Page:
• First, think of your plan as a guidance tool.  Many managers “anticipate that by doing the necessary analysis and writing down how their business will succeed the world will be converted from uncertain to certain. In their eyes the strategic plan becomes a device for control rather than one of guidance. They’re not comfortable with the fluid and uncertain Moltke-the-Elder concept.”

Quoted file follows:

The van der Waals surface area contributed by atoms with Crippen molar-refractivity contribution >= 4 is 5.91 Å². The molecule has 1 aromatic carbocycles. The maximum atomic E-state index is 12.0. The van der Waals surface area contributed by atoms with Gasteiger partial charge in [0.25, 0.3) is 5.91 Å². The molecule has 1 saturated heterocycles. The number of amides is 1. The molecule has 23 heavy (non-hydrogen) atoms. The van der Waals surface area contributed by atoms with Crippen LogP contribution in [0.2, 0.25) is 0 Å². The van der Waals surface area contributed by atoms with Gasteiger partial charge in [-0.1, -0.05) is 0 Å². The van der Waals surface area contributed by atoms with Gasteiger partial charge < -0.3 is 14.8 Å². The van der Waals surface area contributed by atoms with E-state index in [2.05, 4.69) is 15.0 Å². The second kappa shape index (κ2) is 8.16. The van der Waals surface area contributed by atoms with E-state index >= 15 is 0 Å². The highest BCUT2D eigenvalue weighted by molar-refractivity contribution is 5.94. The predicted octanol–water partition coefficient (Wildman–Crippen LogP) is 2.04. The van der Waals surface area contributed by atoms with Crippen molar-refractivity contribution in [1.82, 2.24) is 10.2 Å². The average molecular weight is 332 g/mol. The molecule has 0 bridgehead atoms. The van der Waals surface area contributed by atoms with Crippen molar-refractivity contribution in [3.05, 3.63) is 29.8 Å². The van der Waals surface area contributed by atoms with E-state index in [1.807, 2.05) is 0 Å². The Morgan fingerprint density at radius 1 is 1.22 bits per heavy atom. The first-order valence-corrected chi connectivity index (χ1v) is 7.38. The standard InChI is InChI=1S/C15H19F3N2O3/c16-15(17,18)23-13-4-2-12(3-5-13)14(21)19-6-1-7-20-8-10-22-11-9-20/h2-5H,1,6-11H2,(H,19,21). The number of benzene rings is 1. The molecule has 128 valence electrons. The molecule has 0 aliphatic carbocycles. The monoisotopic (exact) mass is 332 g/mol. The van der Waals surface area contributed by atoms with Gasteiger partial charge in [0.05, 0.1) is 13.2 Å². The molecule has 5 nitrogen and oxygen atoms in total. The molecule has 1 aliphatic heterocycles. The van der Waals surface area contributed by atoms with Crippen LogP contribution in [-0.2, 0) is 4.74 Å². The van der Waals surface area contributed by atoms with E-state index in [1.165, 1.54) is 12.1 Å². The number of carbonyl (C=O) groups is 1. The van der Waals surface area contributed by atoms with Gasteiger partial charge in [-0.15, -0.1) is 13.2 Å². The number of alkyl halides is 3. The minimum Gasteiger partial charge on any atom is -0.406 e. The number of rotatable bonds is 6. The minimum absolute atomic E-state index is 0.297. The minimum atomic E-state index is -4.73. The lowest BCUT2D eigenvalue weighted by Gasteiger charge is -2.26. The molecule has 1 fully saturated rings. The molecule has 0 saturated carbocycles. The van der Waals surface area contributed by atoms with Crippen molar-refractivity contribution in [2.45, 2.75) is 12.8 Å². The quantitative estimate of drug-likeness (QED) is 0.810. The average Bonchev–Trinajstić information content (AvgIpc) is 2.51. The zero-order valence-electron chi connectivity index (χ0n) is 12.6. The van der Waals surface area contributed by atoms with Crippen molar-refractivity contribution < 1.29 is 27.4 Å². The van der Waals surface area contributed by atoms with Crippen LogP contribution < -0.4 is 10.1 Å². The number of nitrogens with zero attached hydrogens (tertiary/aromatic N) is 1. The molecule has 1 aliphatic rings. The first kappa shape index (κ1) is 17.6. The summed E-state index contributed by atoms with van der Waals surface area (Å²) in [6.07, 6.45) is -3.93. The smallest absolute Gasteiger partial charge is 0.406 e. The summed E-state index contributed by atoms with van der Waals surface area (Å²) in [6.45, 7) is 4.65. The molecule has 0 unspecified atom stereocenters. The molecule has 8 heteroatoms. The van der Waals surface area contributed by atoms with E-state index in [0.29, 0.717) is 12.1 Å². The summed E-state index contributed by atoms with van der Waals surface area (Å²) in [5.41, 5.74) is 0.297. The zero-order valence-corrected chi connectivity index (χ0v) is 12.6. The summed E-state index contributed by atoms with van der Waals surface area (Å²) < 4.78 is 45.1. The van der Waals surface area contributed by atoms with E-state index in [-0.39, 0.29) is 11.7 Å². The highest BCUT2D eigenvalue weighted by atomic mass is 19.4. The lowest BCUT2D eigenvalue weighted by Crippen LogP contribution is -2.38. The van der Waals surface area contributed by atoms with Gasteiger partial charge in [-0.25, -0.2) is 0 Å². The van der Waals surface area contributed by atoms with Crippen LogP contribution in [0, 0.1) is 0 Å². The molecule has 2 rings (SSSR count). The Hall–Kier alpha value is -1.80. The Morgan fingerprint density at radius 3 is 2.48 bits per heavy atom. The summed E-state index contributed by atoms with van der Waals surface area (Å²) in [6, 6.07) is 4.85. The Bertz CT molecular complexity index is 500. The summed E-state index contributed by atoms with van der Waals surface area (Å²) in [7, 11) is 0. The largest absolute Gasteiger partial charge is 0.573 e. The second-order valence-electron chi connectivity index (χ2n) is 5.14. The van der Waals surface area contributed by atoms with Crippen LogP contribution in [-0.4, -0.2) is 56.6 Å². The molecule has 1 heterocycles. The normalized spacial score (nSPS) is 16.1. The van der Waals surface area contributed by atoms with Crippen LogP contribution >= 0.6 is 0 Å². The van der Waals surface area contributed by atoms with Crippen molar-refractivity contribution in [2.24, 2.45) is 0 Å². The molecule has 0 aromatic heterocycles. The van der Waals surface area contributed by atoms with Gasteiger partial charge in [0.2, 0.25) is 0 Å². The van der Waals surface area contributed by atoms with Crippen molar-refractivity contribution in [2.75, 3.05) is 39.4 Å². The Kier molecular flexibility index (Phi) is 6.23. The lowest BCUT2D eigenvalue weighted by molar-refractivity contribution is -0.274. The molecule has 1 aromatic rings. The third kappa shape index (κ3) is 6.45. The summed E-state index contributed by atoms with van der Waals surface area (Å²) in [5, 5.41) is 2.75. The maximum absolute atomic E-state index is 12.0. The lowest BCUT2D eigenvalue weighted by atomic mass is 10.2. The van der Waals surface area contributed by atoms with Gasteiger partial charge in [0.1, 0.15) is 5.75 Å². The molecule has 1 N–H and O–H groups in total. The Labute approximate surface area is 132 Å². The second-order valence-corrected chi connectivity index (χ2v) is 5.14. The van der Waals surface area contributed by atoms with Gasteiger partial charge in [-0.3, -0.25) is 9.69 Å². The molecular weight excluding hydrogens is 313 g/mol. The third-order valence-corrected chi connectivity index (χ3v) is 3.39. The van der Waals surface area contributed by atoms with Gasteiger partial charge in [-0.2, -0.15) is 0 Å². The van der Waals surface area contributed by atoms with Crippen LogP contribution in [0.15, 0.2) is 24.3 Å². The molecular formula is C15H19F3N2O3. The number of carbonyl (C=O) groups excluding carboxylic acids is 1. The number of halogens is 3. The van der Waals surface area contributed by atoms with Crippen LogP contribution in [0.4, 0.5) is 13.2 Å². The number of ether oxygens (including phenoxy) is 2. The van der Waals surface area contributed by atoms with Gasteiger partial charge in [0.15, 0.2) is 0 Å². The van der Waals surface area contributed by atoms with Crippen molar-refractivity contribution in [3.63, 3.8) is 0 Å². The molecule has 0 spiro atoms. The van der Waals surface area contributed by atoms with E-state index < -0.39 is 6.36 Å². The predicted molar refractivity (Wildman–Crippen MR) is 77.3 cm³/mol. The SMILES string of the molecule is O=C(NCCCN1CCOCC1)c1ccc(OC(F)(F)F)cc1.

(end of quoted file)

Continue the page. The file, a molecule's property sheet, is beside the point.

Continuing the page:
• Second, assume the plan is a work in progress. “A strategic plan is not a set-and-forget instrument. It’s a living and breathing document that guides decision making and helps marshal resources.”  Harry Kangis, who developed the One-Page Strategic Plan concept we use at the National Trust, is fond of saying “We’re not pouring concrete here.”

I don’t have to remind many of you that the world doesn’t stand still while we plan.  But that why planning’s important role is in preparing for change.  We all know that change is going to happen. Will you have planned for it?

Journals

Planning is essential

Have a good week.

More to come…

DJB